L.A.M.E. as Heard on NPR?
Oh no, it seems like a L.A.M.E. (“Lean As Misguidedly Executed”) story on NPR's All Things Considered program. No wonder some people hate the idea of Lean when stories like this appear (“Do You Waste Time Walking To The Printer?“). Thankfully, the “efficiency expert” who was featured didn't use the L-word, but he did mention 5S and the 8 types of waste… and seemed, at first glance, to lack any use of the “Respect for People” principle.
“Efficiency expert” is such an old-school Fred Taylor / Frank Gilbreth sort of word. In the old Taylorist approach, you had educated managers or engineers hovering over workers, trying to come up with a better way to do the work (as you see pictured to the left, where it even appears to be sexist). In this old approach, there's a separation between thinking and working, between system design and daily execution. Lean is all about engaging the people who do the work, teaching THEM how to make improvements. The guy in that story seems to miss that. Or maybe it's just his company that forces him to operate in that style.
Matt LeBlanc, an efficiency expert at a global shipping company, is a kind of special ops guy. His company drops him into its locations armed with a stopwatch, equations and a mission to save the firm hundreds of thousands of dollars.
An engineer with a stopwatch, a guy from corporate “here to help” (doesn't that make people scurry??), and a cost-cutting mission. That doesn't sound like Lean to me.
He stands and watches people work, watching them unload trucks. It's described as “weird.” Of course it is.
In a Lean approach (and this has been my style in my previous consulting), you teach the people who do the work about Lean concepts and you let THEM figure out improvements that they own. Make their work easier and provide better value to the customer. People can figure this out. You don't need that old-style of efficiency expert.
What happens when the efficiency expert goes away? I bet things go back to the old way, the old methods. The so-called “cost savings” probably dry up and disappear.
Not surprisingly, people don't always like when LeBlanc shows up. They don't like to be told they've been wasting time. They worry he might find that their whole job is unnecessary.
“I've been physically threatened in a meeting once by someone because I moved their desk from one side of the room to the other,” he says. The lesson: “You can't just move people's desk, staplers. You have to move people along.”
Not that I'm justifying threats and workplace intimidation, but it's understandable, eh?
Let me be clear about this — you don't go moving people's stuff without involving them. Period. LeBlanc claims he has learned a lesson — is he acting differently now? The story seems to tell it both ways — he's the guy who tells people what to do, yet he understands you need to get people involved. Which is it? I'll admit to similar mistakes earlier in my career… before I fully appreciated the Respect for People principle from Toyota.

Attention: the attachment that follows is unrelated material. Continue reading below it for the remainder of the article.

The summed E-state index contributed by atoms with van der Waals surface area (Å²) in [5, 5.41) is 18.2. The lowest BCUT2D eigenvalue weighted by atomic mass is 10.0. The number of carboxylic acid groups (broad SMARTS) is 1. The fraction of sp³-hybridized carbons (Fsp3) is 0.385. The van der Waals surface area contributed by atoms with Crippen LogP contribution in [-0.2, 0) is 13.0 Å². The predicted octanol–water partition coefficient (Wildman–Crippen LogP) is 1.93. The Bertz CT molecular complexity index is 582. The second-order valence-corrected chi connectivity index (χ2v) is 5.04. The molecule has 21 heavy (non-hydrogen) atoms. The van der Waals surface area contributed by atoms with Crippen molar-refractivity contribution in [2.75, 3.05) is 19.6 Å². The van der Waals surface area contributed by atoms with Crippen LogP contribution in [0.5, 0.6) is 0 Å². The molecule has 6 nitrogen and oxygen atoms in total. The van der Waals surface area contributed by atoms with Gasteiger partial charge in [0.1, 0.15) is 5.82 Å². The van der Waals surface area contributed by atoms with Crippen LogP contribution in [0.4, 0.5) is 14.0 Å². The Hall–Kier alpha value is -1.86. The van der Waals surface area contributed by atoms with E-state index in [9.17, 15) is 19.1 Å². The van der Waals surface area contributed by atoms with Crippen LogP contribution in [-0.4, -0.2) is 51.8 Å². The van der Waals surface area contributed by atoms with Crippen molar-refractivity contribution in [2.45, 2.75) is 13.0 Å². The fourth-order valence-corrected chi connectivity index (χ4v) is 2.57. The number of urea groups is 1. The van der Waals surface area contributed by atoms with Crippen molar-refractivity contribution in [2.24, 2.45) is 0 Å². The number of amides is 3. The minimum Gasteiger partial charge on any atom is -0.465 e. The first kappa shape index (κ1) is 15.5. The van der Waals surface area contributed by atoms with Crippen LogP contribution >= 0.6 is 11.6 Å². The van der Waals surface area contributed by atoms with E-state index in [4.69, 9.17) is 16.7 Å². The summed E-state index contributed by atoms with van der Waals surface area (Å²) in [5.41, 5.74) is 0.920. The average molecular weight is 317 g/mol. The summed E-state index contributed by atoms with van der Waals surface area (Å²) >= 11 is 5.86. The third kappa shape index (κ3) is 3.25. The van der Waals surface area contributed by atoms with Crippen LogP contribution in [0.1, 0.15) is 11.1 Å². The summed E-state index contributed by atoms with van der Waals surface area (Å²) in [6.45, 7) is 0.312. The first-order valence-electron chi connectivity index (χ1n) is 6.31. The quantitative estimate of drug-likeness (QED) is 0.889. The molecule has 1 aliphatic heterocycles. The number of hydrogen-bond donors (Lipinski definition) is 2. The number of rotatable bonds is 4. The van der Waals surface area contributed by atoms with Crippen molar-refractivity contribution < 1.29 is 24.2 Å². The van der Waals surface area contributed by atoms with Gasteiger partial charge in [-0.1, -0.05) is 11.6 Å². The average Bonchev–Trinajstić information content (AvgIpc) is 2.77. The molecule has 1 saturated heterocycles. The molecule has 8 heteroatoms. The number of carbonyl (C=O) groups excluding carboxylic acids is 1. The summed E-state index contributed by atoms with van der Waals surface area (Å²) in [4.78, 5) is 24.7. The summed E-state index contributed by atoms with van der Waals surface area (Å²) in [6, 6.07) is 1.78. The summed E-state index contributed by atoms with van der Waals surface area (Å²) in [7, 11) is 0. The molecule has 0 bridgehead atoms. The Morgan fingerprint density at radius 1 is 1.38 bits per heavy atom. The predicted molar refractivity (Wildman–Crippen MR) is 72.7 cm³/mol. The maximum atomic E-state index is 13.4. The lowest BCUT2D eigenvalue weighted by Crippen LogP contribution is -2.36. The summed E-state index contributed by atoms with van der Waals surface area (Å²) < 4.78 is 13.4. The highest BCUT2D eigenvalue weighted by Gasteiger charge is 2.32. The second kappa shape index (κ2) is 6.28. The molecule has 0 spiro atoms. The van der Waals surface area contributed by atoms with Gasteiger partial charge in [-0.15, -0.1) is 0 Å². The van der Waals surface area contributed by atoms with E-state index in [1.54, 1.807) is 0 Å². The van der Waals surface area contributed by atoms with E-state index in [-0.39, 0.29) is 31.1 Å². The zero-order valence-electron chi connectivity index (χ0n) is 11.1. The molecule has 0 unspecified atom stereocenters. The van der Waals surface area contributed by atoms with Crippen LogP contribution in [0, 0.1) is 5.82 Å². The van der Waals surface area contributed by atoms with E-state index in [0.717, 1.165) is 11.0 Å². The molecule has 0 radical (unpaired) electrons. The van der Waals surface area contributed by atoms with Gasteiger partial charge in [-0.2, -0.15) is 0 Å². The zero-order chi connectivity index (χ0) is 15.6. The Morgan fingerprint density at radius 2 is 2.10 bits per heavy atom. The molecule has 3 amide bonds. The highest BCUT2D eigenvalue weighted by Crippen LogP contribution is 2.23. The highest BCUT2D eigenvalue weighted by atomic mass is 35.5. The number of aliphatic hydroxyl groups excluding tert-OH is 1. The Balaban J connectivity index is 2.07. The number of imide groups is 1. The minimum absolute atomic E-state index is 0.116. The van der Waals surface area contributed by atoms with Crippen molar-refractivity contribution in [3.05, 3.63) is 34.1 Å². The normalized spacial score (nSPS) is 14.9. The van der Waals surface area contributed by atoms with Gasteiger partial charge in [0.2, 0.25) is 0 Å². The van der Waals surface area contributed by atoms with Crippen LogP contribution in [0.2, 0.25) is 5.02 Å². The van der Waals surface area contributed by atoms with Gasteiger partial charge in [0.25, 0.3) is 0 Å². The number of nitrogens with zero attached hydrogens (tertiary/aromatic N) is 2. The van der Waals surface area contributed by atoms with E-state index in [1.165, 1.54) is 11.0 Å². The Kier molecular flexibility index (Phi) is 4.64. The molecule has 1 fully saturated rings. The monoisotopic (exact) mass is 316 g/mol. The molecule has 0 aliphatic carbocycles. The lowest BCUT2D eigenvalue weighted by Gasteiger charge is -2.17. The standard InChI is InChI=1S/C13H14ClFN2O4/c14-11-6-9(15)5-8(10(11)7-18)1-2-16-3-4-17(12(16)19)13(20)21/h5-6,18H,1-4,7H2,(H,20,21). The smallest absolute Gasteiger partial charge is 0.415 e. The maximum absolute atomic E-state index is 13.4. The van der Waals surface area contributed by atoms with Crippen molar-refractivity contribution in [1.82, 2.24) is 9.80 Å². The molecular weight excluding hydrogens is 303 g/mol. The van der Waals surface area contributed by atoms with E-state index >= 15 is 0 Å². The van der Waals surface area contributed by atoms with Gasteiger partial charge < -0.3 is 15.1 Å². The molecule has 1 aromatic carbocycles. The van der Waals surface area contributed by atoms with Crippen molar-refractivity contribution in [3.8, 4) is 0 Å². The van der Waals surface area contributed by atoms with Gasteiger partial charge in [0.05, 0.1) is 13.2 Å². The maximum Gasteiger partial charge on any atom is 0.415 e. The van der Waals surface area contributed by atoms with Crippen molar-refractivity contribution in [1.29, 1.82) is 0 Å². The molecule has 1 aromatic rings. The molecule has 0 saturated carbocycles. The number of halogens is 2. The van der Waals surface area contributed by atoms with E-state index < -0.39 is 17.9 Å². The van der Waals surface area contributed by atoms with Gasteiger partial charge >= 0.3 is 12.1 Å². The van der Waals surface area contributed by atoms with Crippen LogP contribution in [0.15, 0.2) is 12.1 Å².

The audio talks about the fear of layoffs from productivity improvement — of course, people are afraid of this sort of thing. That's why a lot of Lean organizations have a “no layoffs due to Lean” philosophy. You redeploy people for business growth or career growth – it's the right thing for a business for the long term (as long as sales haven't completely gone into the crapper).
Some of the ideas he expressed make sense. Yes, I *do* put creamer in the mug before coffee when I make it for my wife (I drink my coffee black). Moving printers to reduce walking can be a time saver. But, the employees can figure these things out when you create an environment for improvement of work. When THEY figure it out, they take pride in their improvements. When it's some guy from corporate who tells them what to do, they get pissed off. Go figure.
Another point from the piece:
People like LeBlanc are one reason why things are so cheap. If he reduces labor costs, then the price of MP3 players can come down.
No, no, no. In the Lean approach (and as taught by Toyota), prices are set by the market, by the consumers (in most cases – monopolies and health care are weird exceptions). If you reduce labor cost, that means more profit for the company. You don't base your prices on costs. If you lower your costs below the market, you're giving money away (unless that's your strategy to undercut the market to build market share). Does Apple lower the price of the iPhone if they found manufacturing and supply chain efficiencies? I doubt it! More profit for Apple and Steve Jobs.
p.s. My spice rack is NOT alphabetized, by the way. And I don't have my bathroom toiletries lined up in the order I use them in the morning.
Another thought – the audio gives a little more balanced view of things. The web story makes him sound like a real Taylorist. The audio makes him sound a little more self-aware when you really hear him speak.
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